• A friend and I have argued fiercely over the director Jane Campion’s latest film, “The Power of the Dog,” which is streaming on Netflix. He thinks that it’s genius. I think that it’s overrated — and that, like some of Campion’s other work, it plods at times, more cerebral than visceral, a bid for your admiration rather than your involvement. But the intensity of our back-and-forth means that there’s plenty in “Dog” to chew on. (Sorry, I couldn’t resist.) I’m glad I watched it.

On a Personal Note

I’m sick of the sound of my own voice.

I know, I know: Writing those words is like wearing a “kick me” sign. The obvious rejoinder is that you’re sick of my voice, too. But you’d mean my musings, my opinions, and I mean the actual sound of my audible voice. I mean that I’ve been in a recording studio for much of this week, talking and talking and talking into a microphone.

My next book is done — more on that below — and for the audio format, the publishers asked me to be the one to read it aloud. That made abundant sense: The book is largely about my own experiences, with long stretches in the first person. But, still, I was hoping they’d recruit someone else.

That’s because I’ve done this twice previously, for earlier books, and it’s no cakewalk. (Or should that be caketalk?) You have to go slowly and enunciate clearly, and if you bobble a word, you redo much of the sentence or even paragraph. Forward, backward, forward, backward. You’re a Sisyphus of syllables.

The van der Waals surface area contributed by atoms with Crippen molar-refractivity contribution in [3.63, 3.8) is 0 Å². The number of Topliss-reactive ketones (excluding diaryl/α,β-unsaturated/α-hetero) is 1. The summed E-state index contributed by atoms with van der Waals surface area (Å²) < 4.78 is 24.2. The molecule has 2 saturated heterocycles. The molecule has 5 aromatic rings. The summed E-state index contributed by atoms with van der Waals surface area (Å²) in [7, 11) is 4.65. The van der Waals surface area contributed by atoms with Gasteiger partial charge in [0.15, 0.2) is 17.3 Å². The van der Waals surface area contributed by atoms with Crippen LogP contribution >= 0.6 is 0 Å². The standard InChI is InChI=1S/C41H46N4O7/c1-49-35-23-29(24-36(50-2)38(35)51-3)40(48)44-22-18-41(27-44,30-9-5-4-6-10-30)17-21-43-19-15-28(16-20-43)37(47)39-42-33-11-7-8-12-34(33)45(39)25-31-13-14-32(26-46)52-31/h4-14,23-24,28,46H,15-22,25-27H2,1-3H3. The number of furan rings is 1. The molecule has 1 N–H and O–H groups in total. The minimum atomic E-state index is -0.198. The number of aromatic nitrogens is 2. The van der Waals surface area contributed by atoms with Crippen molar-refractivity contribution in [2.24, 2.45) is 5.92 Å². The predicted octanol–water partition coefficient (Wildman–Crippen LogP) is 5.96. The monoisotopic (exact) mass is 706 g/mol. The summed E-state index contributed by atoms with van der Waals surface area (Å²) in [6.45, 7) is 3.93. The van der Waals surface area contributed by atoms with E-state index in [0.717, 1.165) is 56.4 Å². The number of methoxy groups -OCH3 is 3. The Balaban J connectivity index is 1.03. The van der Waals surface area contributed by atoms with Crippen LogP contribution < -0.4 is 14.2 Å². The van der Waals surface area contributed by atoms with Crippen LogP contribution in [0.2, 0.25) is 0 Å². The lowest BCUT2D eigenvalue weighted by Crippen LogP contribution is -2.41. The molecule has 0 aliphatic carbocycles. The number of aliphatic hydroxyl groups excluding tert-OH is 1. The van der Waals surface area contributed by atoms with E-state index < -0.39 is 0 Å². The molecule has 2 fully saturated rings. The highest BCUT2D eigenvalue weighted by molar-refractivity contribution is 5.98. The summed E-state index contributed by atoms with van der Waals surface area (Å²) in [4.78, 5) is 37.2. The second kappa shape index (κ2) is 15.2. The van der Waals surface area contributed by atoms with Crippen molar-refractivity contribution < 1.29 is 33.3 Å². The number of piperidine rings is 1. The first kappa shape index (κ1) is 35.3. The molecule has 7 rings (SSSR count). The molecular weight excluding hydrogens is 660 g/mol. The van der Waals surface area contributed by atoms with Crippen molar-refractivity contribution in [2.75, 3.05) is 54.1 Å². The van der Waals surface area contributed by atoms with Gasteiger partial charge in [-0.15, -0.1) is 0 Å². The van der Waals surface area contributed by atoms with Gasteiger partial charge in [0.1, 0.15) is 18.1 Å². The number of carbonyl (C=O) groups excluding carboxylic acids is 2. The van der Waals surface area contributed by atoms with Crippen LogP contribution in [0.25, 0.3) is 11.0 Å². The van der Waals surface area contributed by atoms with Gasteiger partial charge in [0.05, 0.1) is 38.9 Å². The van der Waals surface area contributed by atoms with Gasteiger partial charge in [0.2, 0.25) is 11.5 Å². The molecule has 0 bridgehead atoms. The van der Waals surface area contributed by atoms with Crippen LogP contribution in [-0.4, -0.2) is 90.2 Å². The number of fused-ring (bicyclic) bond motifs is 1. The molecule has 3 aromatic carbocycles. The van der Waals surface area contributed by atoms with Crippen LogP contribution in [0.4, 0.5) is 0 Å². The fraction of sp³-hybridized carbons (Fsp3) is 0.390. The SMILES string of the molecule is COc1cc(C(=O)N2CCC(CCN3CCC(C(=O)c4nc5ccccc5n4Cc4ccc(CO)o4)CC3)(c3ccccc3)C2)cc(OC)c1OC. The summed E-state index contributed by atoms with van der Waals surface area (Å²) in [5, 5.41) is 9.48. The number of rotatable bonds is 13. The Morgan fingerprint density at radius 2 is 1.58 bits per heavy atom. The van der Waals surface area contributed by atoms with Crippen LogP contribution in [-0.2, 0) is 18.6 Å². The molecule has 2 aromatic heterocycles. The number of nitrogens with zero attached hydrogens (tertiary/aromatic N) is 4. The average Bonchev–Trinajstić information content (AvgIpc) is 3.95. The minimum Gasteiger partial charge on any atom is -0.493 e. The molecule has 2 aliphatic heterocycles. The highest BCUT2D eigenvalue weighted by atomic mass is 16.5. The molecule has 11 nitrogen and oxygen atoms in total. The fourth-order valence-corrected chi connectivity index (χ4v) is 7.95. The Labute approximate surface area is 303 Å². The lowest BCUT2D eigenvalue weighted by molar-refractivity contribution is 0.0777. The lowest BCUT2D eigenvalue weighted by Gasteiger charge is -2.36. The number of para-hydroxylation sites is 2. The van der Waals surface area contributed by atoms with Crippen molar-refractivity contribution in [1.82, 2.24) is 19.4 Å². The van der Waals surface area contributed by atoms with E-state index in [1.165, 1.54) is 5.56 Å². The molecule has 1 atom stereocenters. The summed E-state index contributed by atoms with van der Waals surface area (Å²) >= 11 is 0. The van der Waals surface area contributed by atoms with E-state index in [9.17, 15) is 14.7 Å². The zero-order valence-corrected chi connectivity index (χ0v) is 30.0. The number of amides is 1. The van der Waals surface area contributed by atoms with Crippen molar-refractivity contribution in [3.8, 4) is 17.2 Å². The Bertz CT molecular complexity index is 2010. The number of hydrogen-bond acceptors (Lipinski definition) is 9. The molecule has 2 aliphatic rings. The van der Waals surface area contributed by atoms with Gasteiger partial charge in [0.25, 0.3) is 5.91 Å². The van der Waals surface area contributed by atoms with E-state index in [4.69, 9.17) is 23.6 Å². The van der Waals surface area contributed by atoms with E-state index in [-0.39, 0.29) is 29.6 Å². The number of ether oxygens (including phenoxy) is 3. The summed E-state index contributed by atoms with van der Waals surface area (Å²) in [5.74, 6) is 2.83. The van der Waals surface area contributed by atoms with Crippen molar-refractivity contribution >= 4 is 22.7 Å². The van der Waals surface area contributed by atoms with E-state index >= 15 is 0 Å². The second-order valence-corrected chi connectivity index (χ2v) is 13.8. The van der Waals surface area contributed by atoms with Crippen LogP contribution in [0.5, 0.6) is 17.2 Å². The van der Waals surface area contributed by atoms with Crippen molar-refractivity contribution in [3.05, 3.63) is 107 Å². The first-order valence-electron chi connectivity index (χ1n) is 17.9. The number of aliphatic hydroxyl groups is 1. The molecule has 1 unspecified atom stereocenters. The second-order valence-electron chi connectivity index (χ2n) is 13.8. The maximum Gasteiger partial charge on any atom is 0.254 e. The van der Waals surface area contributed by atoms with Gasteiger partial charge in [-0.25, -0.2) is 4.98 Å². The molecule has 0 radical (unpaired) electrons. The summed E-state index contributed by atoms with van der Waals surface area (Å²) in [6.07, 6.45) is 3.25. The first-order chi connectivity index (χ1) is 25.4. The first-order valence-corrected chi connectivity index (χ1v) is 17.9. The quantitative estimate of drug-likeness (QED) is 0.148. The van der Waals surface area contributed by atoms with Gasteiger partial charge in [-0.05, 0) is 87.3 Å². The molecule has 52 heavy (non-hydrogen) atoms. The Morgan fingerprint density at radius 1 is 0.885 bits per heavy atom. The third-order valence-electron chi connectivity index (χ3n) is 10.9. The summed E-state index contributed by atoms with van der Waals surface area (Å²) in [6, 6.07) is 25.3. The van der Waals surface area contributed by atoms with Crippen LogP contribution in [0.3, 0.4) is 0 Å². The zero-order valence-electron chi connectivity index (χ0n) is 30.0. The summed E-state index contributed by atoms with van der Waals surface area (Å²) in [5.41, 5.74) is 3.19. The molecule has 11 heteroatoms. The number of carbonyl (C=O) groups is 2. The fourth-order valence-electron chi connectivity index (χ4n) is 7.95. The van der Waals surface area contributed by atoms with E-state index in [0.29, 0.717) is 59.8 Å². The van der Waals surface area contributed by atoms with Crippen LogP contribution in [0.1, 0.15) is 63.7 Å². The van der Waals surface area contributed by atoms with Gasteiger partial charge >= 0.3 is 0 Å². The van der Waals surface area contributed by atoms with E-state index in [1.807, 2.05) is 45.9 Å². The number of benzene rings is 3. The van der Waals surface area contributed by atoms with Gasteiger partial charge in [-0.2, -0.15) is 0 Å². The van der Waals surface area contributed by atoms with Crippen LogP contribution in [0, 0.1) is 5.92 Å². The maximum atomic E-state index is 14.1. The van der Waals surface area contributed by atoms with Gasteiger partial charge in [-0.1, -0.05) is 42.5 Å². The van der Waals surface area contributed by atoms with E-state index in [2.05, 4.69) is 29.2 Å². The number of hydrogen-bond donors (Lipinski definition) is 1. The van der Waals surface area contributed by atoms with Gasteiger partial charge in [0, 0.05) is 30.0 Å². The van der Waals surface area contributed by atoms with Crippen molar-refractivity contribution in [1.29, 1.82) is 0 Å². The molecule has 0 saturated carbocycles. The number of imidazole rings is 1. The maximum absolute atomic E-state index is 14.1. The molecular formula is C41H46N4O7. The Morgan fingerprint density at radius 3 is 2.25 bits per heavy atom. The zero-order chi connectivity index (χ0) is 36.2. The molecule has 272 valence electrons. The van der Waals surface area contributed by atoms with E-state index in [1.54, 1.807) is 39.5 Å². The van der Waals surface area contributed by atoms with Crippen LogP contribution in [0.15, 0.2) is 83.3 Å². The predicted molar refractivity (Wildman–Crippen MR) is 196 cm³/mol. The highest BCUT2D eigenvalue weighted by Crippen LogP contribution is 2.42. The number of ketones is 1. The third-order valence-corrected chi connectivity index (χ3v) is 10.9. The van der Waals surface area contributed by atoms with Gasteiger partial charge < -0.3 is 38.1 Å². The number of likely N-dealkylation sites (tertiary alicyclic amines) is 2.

For my memoir “Born Round,” I was in a studio in Manhattan devoted to audiobooks. I noticed a basket of muffins and bagels right outside the airless, soundproof booth in which the reader sits. “How hospitable!” I thought.

No. How strategic. Many readers, like me, have skipped breakfast and may be planning, for efficiency’s sake, to skip lunch. Their stomachs growl. Mine did. And the microphone picked it up. The solution was a chunk of sound-muffling starch.

The studio’s technicians told me that some of the actors hired to record novels refuse those calories. So blankets are wrapped around their tiny waists, to silence hunger’s roar.

The studio I’ve been using this week is here in Chapel Hill, N.C., just a 15-minute drive from my house. I’ve eaten a light breakfast each morning; my stomach has behaved. And so the audio should be ready for release, along with hardcover and digital versions, on March 1.

The book, “The Beauty of Dusk: On Vision Lost and Found,” is about my brush with the prospect of blindness and how that changed the way I look at setbacks and limits and aging. And I mention it in part as a segue into an update on my eyes, which many of you kindly and regularly ask about.

My right eye will forever be useless for reading, computer work and the like, but my left eye hangs in there, undiminished. The nature of what happened to me, a kind of stroke of the optic nerve, is such that if my left eye does fail me, it is likely to do so in an instant. There’s perhaps a 20 percent chance of that.

So I’ll be good until I’m not. But even then, I’ll manage. That’s what I’ve come to see. That’s what the book is really about: acceptance, resilience, optimism. It describes the honing of those qualities. It’s also the fruit of them.

It’s alchemy — trepidation into determination — or at least intends to be. And the opportunity to tell my story is a privilege, as is the invitation to perform it, no matter how Sisyphean. I shush my stomach. I clear my throat. I raise my voice. I even make peace with it.